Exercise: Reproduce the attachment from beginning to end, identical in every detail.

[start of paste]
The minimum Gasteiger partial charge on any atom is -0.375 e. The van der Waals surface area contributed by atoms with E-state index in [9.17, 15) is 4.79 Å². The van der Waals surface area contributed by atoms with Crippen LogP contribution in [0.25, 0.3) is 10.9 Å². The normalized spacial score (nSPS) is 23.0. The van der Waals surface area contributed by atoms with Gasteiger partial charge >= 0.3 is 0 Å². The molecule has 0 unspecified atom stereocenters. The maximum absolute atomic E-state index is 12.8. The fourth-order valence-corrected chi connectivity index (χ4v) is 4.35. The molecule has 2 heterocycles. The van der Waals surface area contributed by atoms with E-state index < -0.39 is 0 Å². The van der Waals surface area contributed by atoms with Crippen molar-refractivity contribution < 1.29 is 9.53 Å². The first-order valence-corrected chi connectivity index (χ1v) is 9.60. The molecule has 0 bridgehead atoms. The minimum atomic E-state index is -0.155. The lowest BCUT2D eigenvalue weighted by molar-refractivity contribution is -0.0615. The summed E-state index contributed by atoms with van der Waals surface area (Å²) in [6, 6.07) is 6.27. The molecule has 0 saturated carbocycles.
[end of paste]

The minimum Gasteiger partial charge on any atom is -0.375 e. The van der Waals surface area contributed by atoms with E-state index in [9.17, 15) is 4.79 Å². The van der Waals surface area contributed by atoms with Crippen LogP contribution in [0.25, 0.3) is 10.9 Å². The normalized spacial score (nSPS) is 23.0. The van der Waals surface area contributed by atoms with Gasteiger partial charge >= 0.3 is 0 Å². The molecule has 0 unspecified atom stereocenters. The maximum absolute atomic E-state index is 12.8. The fourth-order valence-corrected chi connectivity index (χ4v) is 4.35. The molecule has 2 heterocycles. The van der Waals surface area contributed by atoms with E-state index < -0.39 is 0 Å². The van der Waals surface area contributed by atoms with Crippen molar-refractivity contribution < 1.29 is 9.53 Å². The first-order valence-corrected chi connectivity index (χ1v) is 9.60. The molecule has 0 bridgehead atoms. The minimum atomic E-state index is -0.155. The lowest BCUT2D eigenvalue weighted by molar-refractivity contribution is -0.0615. The summed E-state index contributed by atoms with van der Waals surface area (Å²) in [6, 6.07) is 6.27. The molecule has 0 saturated carbocycles.